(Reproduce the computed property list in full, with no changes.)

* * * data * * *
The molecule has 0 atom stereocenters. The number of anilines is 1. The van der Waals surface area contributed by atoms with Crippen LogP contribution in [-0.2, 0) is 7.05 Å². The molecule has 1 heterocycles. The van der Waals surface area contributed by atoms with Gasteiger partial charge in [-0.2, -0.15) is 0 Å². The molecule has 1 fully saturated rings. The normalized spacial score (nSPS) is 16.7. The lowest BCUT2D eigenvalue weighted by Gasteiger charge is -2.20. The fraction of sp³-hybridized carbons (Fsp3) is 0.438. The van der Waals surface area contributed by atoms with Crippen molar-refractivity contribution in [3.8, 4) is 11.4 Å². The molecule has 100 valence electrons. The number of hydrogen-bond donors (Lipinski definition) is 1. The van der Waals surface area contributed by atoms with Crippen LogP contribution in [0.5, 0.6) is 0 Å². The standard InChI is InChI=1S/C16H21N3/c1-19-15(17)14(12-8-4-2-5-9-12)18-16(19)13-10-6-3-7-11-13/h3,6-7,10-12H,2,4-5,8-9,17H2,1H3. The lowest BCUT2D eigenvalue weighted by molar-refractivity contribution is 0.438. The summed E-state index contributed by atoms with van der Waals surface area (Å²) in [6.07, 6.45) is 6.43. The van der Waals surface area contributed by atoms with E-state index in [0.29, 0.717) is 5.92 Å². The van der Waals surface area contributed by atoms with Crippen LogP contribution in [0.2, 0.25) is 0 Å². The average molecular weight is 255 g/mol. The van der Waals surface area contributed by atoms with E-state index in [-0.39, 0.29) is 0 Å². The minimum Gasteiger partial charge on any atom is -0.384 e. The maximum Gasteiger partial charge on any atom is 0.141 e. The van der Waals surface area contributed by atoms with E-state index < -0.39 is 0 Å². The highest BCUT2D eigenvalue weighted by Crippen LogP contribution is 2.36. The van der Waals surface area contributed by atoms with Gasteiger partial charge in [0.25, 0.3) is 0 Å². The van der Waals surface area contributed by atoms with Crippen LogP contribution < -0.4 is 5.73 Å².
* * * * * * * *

The molecule has 0 atom stereocenters. The number of anilines is 1. The van der Waals surface area contributed by atoms with Crippen LogP contribution in [-0.2, 0) is 7.05 Å². The molecule has 1 heterocycles. The van der Waals surface area contributed by atoms with Gasteiger partial charge in [-0.2, -0.15) is 0 Å². The molecule has 1 fully saturated rings. The normalized spacial score (nSPS) is 16.7. The lowest BCUT2D eigenvalue weighted by Gasteiger charge is -2.20. The fraction of sp³-hybridized carbons (Fsp3) is 0.438. The van der Waals surface area contributed by atoms with Crippen molar-refractivity contribution in [3.8, 4) is 11.4 Å². The molecule has 100 valence electrons. The number of hydrogen-bond donors (Lipinski definition) is 1. The van der Waals surface area contributed by atoms with Crippen LogP contribution in [0.5, 0.6) is 0 Å². The standard InChI is InChI=1S/C16H21N3/c1-19-15(17)14(12-8-4-2-5-9-12)18-16(19)13-10-6-3-7-11-13/h3,6-7,10-12H,2,4-5,8-9,17H2,1H3. The lowest BCUT2D eigenvalue weighted by molar-refractivity contribution is 0.438. The summed E-state index contributed by atoms with van der Waals surface area (Å²) in [6.07, 6.45) is 6.43. The van der Waals surface area contributed by atoms with E-state index in [0.29, 0.717) is 5.92 Å². The van der Waals surface area contributed by atoms with Crippen LogP contribution in [0.2, 0.25) is 0 Å². The average molecular weight is 255 g/mol. The van der Waals surface area contributed by atoms with E-state index in [-0.39, 0.29) is 0 Å². The minimum Gasteiger partial charge on any atom is -0.384 e. The maximum Gasteiger partial charge on any atom is 0.141 e. The van der Waals surface area contributed by atoms with E-state index < -0.39 is 0 Å². The highest BCUT2D eigenvalue weighted by Crippen LogP contribution is 2.36. The van der Waals surface area contributed by atoms with Gasteiger partial charge in [0.25, 0.3) is 0 Å². The van der Waals surface area contributed by atoms with Crippen LogP contribution < -0.4 is 5.73 Å².